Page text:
Tuesday, 29 September 2015

"I have absolutely no faith in your ability to get this job done."

#writeworld #shortfics

In one sentence is the spark of a story. Ignite.

Mission: Write a story, a description, a poem, a metaphor, a commentary, or a memory about this sentence. Write something about this sentence.

Be sure to tag writeworld in your block!
"I have absolutely no faith in your ability to get this job done." He said it again. It was about the tenth time that he had said it in several different ways.
The woman shoved various packages into a backpack and seem to completely ignore him as she did it but her shoulders looked tight. When the bag was packed she moved over to point at the map spread out in front of the man. “Here?”
“Yes.” He was terse.
“You’re sure? These valleys look the same.”
“I don't make mistakes.” The rest of the sentence hung in the air. She waited but he didn't add anything else. Her lips pressed together. She seemed to be counting.
After an interval, she shouldered the bag and started towards the door. Footsteps rang from outside of the room. She glanced at the internal door and waited.
The man that entered the room had the easy gait of a person used to physical work. He had a presence, not just because of his height. “Hey,”  he said to her but it said so much more.
“You just caught me.”
He smiled as if that was a private joke. “What's up?”
She jigged her head at the first man. “His wife is missing. Deer Valley.” She adjusted the bag on her shoulder.
“Okay.” He gave the man a balancing look. “Got anything of hers?”
It wasn't clear which of them he was talking to.
“She didn't ask for anything.”
“But you do have something?”
“Hand it over.” Standing in front of him, he made the husband look weak.
The man fumbled in his pocket and pulled out a ring. The plain gold band look small in the palm of the tall man. He made a noise, a kind of a thoughtful noise, before he handed the ring to the woman. They exchanged a look. It was clearly a woman's wedding band. The kind of thing people didn't take off unnecessarily, so why did the husband have it?
He used both hands to close her fingers over it. He whispered in her ear, “He reeks of deceit.”
She nodded.
Trap? he mouthed.
She nodded. “He's not convinced of my skills.”
“Huh. Why hire you then?”
When the hirer chose not to speak, she gave her man a quick peck on the lips. She had to stand on tiptoes to do it. “See you later.”
“Yes,” he agreed.
He locked the external gate behind her and leaned back against it. Arms folded and eyes fixed on the customer who looked increasingly nervous. “Sit,” he ordered.
He did.
“You stay until she gets back and you had better hope she does get back.”
“Th-that wasn't the deal.”
“I didn't make the deal. Sit down.”
His mouth opened but he closed it and sat. He hunched forward a little. “What can a lone woman do?” he muttered very low.
“You don't like women, do you?”
He startled, clearly surprised that the man had heard him.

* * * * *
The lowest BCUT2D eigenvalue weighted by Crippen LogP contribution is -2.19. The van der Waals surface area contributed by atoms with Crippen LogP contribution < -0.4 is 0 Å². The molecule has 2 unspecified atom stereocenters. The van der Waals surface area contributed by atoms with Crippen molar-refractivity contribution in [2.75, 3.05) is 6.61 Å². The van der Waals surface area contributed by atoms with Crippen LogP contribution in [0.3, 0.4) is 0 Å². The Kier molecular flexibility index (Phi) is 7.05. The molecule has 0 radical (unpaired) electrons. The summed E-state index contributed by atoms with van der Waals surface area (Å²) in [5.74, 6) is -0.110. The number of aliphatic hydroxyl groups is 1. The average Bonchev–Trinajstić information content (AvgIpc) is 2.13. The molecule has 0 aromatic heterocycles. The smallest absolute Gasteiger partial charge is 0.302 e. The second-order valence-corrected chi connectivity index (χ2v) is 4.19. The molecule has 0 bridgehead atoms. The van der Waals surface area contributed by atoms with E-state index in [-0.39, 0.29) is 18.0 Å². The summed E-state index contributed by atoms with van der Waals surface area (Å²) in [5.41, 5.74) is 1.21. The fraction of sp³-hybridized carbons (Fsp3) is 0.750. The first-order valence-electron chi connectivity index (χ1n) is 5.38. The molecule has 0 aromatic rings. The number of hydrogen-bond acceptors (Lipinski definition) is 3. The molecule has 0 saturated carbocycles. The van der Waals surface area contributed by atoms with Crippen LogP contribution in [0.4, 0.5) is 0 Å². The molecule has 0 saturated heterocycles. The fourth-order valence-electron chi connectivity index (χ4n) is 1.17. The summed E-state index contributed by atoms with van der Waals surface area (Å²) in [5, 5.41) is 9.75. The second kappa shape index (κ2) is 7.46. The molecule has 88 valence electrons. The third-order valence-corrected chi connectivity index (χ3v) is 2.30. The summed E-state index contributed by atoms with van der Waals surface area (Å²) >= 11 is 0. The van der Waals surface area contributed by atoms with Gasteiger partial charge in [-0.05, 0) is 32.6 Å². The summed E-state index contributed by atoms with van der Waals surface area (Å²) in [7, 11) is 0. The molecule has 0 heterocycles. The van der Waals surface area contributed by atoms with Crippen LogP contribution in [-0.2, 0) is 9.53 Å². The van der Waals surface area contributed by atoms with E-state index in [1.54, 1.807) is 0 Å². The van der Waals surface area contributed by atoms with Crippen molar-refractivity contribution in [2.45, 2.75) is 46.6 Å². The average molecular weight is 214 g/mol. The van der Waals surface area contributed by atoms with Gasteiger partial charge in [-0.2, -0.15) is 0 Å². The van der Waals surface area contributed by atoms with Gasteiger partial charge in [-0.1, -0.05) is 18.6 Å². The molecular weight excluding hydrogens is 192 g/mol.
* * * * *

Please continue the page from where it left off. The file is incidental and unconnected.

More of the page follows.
“Do you?” he pressed.
An awkward shrug.
“Odd that you didn't offer to join her. Show her yourself.”
“I barely made it here!”
“And yet you expect her to do the trip twice? There and back again.”
“I told her she would fail.”
The tall man laughed. “She doesn't fail.” Another balancing look at the customer. “And your wife? Did she fail?”
“Is she your wife?”
“No, she is my mate.”
His eyes widened and his heart raced. Only shapeshifters had mates. Aware that his physical reactions could be catalogued they immediately betrayed him.
“She's dead, isn't she?”
“Who is?” he tried.
“Your wife.”
“No,” but he didn't sound sure of it and the shifter knew he wasn’t.
“You'd better hope not.” He gave a bitter chuckle. “Why do you think she is so good at this? Why do you think she went alone?”
The man made a sound of disbelief.
“She didn't tell you that? You must have done something to annoy her.” He chuckled. “You know what's really funny?”
The man shook his head.
“She can find the missing more easily when they're dead. The dead to talk to her, and they find her because she's the only one who hears them.”

Friday, 25 September 2015

What are your terms, sir?

In one sentence is the spark of a story. Ignite.

Mission: Write a story, a description, a poem, a metaphor, a commentary, or a memory about this sentence. Write something about this sentence.

Be sure to tag #writeworld in your block!
#writeworld #shortfic

“What are your terms, sir?” she asked.
“No!” her brother shouted. “I can handle this.”
She ignored him. Her chin lifted. A tiny muscle flexed in her jaw but only those who knew her well could have seen it and known how much it cost her to say those words.
“No,” he repeated, quieter now as everyone ignored him. The figure on the throne leaned forward a fraction. “You,” it said.
She closed her eyes.
Her brother was shouting again. “No. Ignore her. She doesn't know what she’s saying.” The guards that restrained him made sure he got no closer to either his sister or the king of the fae.
“She knows,” the king said.
“My brother returns home, unharmed - no memory loss, no lost time, no tricks or there is no deal.”
The audience of courtiers and soldiers made small nervous noises at her use of the word ‘tricks’.
The king waved a hand and the people fell silent. “How will you know if he doesn't?”
It was a good question. Her hand trembled. “You will not break your word.”